Man it’s hot out there!
This is West Texas and I don’t have to tell those of you who have lived through a summer here that it can get really hot. What you may not know is that extremely hot weather can be harmful if not fatal. What is heat-related illness, what causes it, what do you do if you have the symptoms and how you can prevent harm to yourself?
Heat exhaustion and heat stroke are forms of heat-related illness. Heat exhaustion is the term applied to milder forms of this illness. It is caused by exposure to high temperatures. The temperature outside can be as low as 91 degrees Fahrenheit if the humidity is high or 104 degrees Fahrenheit for our average level of humidity in West Texas. These temperatures could cause your body to retain too much heat and cause heat exhaustion with symptoms that include:
- Heavy sweating
- Feeling weak/confused
- Fast heartbeat
- Dark-colored urine
These symptoms seem bad enough for most people to pay attention. However, young athletes in competitive sports often try to ignore these warning signs. This could quickly progress to worsening of symptoms and heat stroke. Athletes, young or adult, can acclimate to hot weather activities if given several days to slowly build their tolerance. They should always maintain good water consumption. Older patients and the very young are susceptible as well and can develop these symptoms over the course of hours to days in spite of not being involved in sports. Ignoring the symptoms above places people at risk to develop heat stroke. To keep that from happening rest in a cool place and drink plenty of water. Do not resume activity in the heat until the symptoms pass and be careful to watch for reappearance of symptoms.
Heat stroke is a dangerous condition that can lead to death. Heat stroke is divided into two categories: classic and exertional. If someone you know is experiencing the following symptoms call 911 and get them to someplace cool. While you are waiting for EMS, unclothe them as much as is possible and actively cool them off with cool/cold water, fans or immersion up to the neck. These are the warning signs:
- Skin that feels hot but not sweaty
- Confusion/hallucinations or loss of consciousness
- Frequent vomiting
- Difficulty breathing
- Severe headache
- Temperature above 104 degrees Fahrenheit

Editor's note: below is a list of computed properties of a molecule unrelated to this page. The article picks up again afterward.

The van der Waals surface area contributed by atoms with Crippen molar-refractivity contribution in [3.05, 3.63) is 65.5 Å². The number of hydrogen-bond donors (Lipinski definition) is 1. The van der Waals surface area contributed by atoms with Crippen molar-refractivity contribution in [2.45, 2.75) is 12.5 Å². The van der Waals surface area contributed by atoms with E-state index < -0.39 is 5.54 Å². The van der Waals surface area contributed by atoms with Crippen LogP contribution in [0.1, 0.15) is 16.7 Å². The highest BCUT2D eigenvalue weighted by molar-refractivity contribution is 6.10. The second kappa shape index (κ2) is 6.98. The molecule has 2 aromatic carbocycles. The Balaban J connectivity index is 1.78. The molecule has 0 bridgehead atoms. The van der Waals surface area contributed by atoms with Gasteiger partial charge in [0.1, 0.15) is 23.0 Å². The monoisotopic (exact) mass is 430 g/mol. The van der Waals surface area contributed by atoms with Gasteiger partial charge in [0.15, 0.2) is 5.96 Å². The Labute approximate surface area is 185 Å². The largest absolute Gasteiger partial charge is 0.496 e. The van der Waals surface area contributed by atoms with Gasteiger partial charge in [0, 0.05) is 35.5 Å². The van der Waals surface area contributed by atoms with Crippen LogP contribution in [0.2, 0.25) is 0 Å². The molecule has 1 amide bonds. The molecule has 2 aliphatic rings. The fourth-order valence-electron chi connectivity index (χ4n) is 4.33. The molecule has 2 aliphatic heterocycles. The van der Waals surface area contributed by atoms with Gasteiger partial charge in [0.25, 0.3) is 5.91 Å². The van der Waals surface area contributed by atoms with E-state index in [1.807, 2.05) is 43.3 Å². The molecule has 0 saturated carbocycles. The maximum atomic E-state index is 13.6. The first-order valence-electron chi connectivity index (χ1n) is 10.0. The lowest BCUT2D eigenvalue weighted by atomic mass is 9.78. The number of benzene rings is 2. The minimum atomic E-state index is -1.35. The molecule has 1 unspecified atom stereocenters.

Do not let them back out in the heat. Unfortunately, most of us have images of a movie hero that braves the desert heat with dry cracked lips and progressive weakness and sometimes hallucinations but they always survive. The truth is they don’t always live through severe heat exposure.
People sometimes engage in partying during hot weather and that can make the situation more dangerous. Combine severe heat with alcohol, cocaine, methamphetamine or tranquilizers, and you put yourself at more risk. The reason is these drugs negatively alter the body’s ability to dissipate heat and predispose those who consume them to dehydration. Prescription medications can also elevate your risk, especially blood pressure medications and antihistamines. You should be careful with exposure to heat if taking prescription medications. Fortunately, you can reduce your risk to heat-related illness by following some simple guidelines.
To protect yourself and those you love from heat exhaustion or heat stroke, do the following:
- Stay out of the heat by scheduling outdoor activities in the early morning
- Wear loose fitting, light colored clothing
- Find or create shade
- Drink plenty of water and avoid caffeinated or alcoholic beverages
- Take frequent breaks from strenuous activity in the heat
You can enjoy outdoor activities and your summer by using common sense approaches like these. Stay cool.
Franklyn C. Babb, M.D., FAAFP, is an assistant professor at the Texas Tech University Health Sciences Center School of Medicine and a physician for Texas Tech Physicians — Family Medicine.
The Texas Tech University Health Sciences Center (TTUHSC) Graduate School of Biomedical Sciences hosted its 34th Annual Student Research Week March 8-11.
The National Cancer Institute awarded a five-year, $1.9 million grant to C. Patrick Reynolds, M.D., Ph.D., director for the School of Medicine Cancer Center at TTUHSC.
Equip Yourself with Lifesaving Skills – Know How to Stop the Bleed During National Stop the Bleed Month
Brittany Bankhead, M.D., an assistant professor of surgery for the Division of Trauma, Burns and Critical Care at the Texas Tech University Health Sciences Center, said life-threatening bleeding can happen in everyday scenarios.
TTUHSC celebrated the completion of the School of Health Professions Physician Assistant Program expansion May 16 with a ceremonial ribbon cutting.